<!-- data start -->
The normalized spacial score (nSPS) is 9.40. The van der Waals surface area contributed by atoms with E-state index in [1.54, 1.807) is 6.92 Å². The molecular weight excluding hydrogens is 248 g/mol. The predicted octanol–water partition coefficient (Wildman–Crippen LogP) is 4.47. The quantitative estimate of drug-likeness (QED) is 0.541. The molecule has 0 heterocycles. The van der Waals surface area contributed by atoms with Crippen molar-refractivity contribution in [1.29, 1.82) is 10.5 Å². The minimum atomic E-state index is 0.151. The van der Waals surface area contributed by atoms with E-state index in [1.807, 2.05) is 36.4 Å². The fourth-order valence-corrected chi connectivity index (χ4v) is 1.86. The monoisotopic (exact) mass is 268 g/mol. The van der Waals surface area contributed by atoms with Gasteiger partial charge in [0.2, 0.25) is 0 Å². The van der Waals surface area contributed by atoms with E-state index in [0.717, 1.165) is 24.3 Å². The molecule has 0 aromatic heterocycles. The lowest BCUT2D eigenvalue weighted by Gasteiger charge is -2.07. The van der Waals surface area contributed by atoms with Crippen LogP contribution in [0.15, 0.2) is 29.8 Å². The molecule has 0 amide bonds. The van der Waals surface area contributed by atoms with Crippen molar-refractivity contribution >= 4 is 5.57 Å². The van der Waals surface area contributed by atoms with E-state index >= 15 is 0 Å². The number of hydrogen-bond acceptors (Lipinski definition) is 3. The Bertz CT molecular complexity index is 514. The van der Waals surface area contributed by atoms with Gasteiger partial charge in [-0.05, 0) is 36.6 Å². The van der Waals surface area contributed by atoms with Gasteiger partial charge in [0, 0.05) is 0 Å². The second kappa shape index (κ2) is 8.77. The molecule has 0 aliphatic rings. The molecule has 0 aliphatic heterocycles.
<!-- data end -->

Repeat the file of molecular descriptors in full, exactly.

The normalized spacial score (nSPS) is 9.40. The van der Waals surface area contributed by atoms with E-state index in [1.54, 1.807) is 6.92 Å². The molecular weight excluding hydrogens is 248 g/mol. The predicted octanol–water partition coefficient (Wildman–Crippen LogP) is 4.47. The quantitative estimate of drug-likeness (QED) is 0.541. The molecule has 0 heterocycles. The van der Waals surface area contributed by atoms with Crippen molar-refractivity contribution in [1.29, 1.82) is 10.5 Å². The minimum atomic E-state index is 0.151. The van der Waals surface area contributed by atoms with E-state index in [1.807, 2.05) is 36.4 Å². The fourth-order valence-corrected chi connectivity index (χ4v) is 1.86. The monoisotopic (exact) mass is 268 g/mol. The van der Waals surface area contributed by atoms with Gasteiger partial charge in [0.2, 0.25) is 0 Å². The van der Waals surface area contributed by atoms with E-state index in [0.717, 1.165) is 24.3 Å². The molecule has 0 aromatic heterocycles. The lowest BCUT2D eigenvalue weighted by Gasteiger charge is -2.07. The van der Waals surface area contributed by atoms with Crippen LogP contribution in [0.15, 0.2) is 29.8 Å². The molecule has 0 amide bonds. The van der Waals surface area contributed by atoms with Crippen molar-refractivity contribution >= 4 is 5.57 Å². The van der Waals surface area contributed by atoms with E-state index >= 15 is 0 Å². The number of hydrogen-bond acceptors (Lipinski definition) is 3. The Bertz CT molecular complexity index is 514. The van der Waals surface area contributed by atoms with Gasteiger partial charge in [-0.05, 0) is 36.6 Å². The van der Waals surface area contributed by atoms with Gasteiger partial charge in [0, 0.05) is 0 Å². The second kappa shape index (κ2) is 8.77. The molecule has 0 aliphatic rings. The molecule has 0 aliphatic heterocycles.